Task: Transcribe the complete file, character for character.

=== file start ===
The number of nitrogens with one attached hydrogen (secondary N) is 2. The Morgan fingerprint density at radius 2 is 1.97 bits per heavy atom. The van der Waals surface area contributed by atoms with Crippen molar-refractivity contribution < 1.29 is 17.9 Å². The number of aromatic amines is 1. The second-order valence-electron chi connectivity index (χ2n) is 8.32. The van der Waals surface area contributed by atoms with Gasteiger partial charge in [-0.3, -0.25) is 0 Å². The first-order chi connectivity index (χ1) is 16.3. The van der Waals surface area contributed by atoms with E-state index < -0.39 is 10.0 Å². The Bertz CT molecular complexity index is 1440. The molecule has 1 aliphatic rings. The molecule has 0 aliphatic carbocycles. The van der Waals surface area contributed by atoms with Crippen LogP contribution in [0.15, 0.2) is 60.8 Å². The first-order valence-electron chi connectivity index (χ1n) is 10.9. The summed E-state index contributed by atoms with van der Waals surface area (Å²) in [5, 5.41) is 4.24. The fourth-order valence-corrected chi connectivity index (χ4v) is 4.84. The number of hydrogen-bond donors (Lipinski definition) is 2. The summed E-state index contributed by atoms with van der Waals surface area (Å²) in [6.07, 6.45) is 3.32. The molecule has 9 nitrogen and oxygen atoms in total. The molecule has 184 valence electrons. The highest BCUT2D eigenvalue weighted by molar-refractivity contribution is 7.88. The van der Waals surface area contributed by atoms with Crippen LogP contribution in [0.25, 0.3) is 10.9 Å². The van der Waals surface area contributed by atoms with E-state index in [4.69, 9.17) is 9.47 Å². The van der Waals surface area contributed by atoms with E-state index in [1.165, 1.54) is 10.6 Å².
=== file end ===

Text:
The number of nitrogens with one attached hydrogen (secondary N) is 2. The Morgan fingerprint density at radius 2 is 1.97 bits per heavy atom. The van der Waals surface area contributed by atoms with Crippen molar-refractivity contribution < 1.29 is 17.9 Å². The number of aromatic amines is 1. The second-order valence-electron chi connectivity index (χ2n) is 8.32. The van der Waals surface area contributed by atoms with Gasteiger partial charge in [-0.3, -0.25) is 0 Å². The first-order chi connectivity index (χ1) is 16.3. The van der Waals surface area contributed by atoms with E-state index < -0.39 is 10.0 Å². The Bertz CT molecular complexity index is 1440. The molecule has 1 aliphatic rings. The molecule has 0 aliphatic carbocycles. The van der Waals surface area contributed by atoms with Crippen LogP contribution in [0.15, 0.2) is 60.8 Å². The first-order valence-electron chi connectivity index (χ1n) is 10.9. The summed E-state index contributed by atoms with van der Waals surface area (Å²) in [5, 5.41) is 4.24. The fourth-order valence-corrected chi connectivity index (χ4v) is 4.84. The number of hydrogen-bond donors (Lipinski definition) is 2. The summed E-state index contributed by atoms with van der Waals surface area (Å²) in [6.07, 6.45) is 3.32. The molecule has 9 nitrogen and oxygen atoms in total. The molecule has 184 valence electrons. The highest BCUT2D eigenvalue weighted by molar-refractivity contribution is 7.88. The van der Waals surface area contributed by atoms with Crippen LogP contribution in [0.25, 0.3) is 10.9 Å². The van der Waals surface area contributed by atoms with E-state index in [4.69, 9.17) is 9.47 Å². The van der Waals surface area contributed by atoms with E-state index in [1.165, 1.54) is 10.6 Å².